This is a book of essays focusing on themes related to disability identity and Disability Studies. He notes the silence regarding disability identity versus other identities such as race, gender, or sexual orientation. He argues that instability of the disability category can be the beginning of a new way of thinking about all identity categories. As he states, “The dismodern era ushers in the concept that difference is what all of us have in common. That identity is not fixed but malleable.” Essays in the book illustrate the key role that Disability Studies can play in terms of cultural criticism and theory (Source: Center on Human Policy, Syracuse University).
This book is composed of a series of essays on disability scholarship and advocacy by historian Paul Longmore. The book contains an introduction and four parts. Part One, Analyses and Reconstructions, includes essays on disability history, including the League of the Physically Handicapped and the Great Depression and Activism in the 1970s and Beyond. Part Two addresses portrayals of disability in television and films. Part Three focuses on ethics and advocacy, and specifically medical decision making and physician assisted suicide. Part Four, Protests and Forecasts, includes essays on disability culture and bio ethicist Peter Singer as well as an autobiographical account of experiences that lad to the title of the book. Why I Burned My Book relates to the author’s public protest of discriminatory and unfair Social Security Administration policies that discourage disabled people from working. The book is extremely well-written and is must reading for anyone interested in Disability Studies (Source: Center on Human Policy, Syracuse University). Recommended by Mary Cerreto, Associate Professor of Family Medicine, Boston University.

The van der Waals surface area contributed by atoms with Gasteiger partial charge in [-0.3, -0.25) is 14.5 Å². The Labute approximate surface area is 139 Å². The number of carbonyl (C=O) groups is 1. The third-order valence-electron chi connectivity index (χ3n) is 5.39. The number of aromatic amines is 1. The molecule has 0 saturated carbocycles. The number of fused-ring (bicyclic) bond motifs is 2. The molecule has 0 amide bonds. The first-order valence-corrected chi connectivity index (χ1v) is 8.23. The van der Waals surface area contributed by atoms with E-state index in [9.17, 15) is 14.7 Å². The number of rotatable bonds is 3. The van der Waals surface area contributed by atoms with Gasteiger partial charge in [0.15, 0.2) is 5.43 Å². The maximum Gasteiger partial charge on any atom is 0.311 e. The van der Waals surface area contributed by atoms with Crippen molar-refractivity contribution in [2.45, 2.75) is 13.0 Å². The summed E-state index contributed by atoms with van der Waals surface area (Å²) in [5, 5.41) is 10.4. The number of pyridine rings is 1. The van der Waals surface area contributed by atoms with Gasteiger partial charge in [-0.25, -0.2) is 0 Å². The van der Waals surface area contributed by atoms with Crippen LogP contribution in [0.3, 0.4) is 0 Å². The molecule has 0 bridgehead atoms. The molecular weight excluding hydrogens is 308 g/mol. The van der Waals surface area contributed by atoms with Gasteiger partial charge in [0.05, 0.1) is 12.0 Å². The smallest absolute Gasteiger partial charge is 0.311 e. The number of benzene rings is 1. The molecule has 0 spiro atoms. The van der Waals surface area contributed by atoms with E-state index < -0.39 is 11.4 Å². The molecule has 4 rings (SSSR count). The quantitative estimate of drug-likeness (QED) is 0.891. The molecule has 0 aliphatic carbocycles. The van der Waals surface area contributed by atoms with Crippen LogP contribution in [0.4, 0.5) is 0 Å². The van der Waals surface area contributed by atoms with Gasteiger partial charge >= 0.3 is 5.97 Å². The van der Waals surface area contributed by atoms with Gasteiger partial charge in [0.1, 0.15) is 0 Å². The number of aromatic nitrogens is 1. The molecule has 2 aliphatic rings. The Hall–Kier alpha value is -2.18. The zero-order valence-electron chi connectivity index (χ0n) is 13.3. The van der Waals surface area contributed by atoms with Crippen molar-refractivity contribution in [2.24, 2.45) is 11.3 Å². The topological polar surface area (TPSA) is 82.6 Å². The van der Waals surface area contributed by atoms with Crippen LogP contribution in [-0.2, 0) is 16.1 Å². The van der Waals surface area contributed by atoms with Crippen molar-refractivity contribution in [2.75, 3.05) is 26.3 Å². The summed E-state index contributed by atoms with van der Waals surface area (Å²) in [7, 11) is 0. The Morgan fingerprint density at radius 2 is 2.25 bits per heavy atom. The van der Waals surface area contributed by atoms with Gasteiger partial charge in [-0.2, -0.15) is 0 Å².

This 28-minute video is by Wry Crips Disabled Women's Theatre, which is a comedy troupe of women who are at the forefront of the disability culture movement in the San Francisco Bay area. It is comprised of disabled and able-bodied women of diverse racial, social, and class background. Wry Crips uses humor as a form of resistance. Their performances, comprised of poetry, readings, signing, performing skits, and reading narratives, all resist medical paradigms, social stereotypes, economic oppression, or individualist assumptions regarding disability issues. The women of Wry Crips embrace disability, seeing beauty and acceptance where able-bodied people only see difference and abnormality.